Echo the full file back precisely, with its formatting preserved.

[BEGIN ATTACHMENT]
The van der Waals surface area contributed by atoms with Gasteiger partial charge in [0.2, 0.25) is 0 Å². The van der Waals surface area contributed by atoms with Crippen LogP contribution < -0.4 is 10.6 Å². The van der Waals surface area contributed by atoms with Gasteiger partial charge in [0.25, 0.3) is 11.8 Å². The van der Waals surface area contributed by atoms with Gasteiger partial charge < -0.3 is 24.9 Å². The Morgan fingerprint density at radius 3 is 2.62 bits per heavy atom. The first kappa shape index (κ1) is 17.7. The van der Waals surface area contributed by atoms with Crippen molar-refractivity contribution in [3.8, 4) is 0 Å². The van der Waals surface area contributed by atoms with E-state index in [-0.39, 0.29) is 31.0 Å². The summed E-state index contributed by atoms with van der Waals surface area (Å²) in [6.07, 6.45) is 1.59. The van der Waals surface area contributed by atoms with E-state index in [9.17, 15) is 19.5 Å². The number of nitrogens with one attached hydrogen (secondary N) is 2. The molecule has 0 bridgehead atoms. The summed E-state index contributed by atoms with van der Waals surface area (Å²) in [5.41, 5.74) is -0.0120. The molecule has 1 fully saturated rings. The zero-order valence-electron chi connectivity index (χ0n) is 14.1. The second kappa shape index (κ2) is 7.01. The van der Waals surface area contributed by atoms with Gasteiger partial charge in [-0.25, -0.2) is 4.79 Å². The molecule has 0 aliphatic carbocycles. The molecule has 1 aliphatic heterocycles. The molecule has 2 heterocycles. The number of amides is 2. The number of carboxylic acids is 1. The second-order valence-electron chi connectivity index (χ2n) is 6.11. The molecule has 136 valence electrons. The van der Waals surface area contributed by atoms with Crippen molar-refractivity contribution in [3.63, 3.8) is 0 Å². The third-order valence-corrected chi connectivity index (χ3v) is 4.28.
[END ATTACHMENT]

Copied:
The van der Waals surface area contributed by atoms with Gasteiger partial charge in [0.2, 0.25) is 0 Å². The van der Waals surface area contributed by atoms with Crippen LogP contribution < -0.4 is 10.6 Å². The van der Waals surface area contributed by atoms with Gasteiger partial charge in [0.25, 0.3) is 11.8 Å². The van der Waals surface area contributed by atoms with Gasteiger partial charge < -0.3 is 24.9 Å². The Morgan fingerprint density at radius 3 is 2.62 bits per heavy atom. The first kappa shape index (κ1) is 17.7. The van der Waals surface area contributed by atoms with Crippen molar-refractivity contribution in [3.8, 4) is 0 Å². The van der Waals surface area contributed by atoms with E-state index in [-0.39, 0.29) is 31.0 Å². The summed E-state index contributed by atoms with van der Waals surface area (Å²) in [6.07, 6.45) is 1.59. The van der Waals surface area contributed by atoms with E-state index in [9.17, 15) is 19.5 Å². The number of nitrogens with one attached hydrogen (secondary N) is 2. The molecule has 0 bridgehead atoms. The summed E-state index contributed by atoms with van der Waals surface area (Å²) in [5.41, 5.74) is -0.0120. The molecule has 1 fully saturated rings. The zero-order valence-electron chi connectivity index (χ0n) is 14.1. The second kappa shape index (κ2) is 7.01. The van der Waals surface area contributed by atoms with Gasteiger partial charge in [-0.25, -0.2) is 4.79 Å². The molecule has 0 aliphatic carbocycles. The molecule has 1 aliphatic heterocycles. The molecule has 2 heterocycles. The number of amides is 2. The number of carboxylic acids is 1. The second-order valence-electron chi connectivity index (χ2n) is 6.11. The molecule has 136 valence electrons. The van der Waals surface area contributed by atoms with Crippen molar-refractivity contribution in [3.63, 3.8) is 0 Å². The third-order valence-corrected chi connectivity index (χ3v) is 4.28.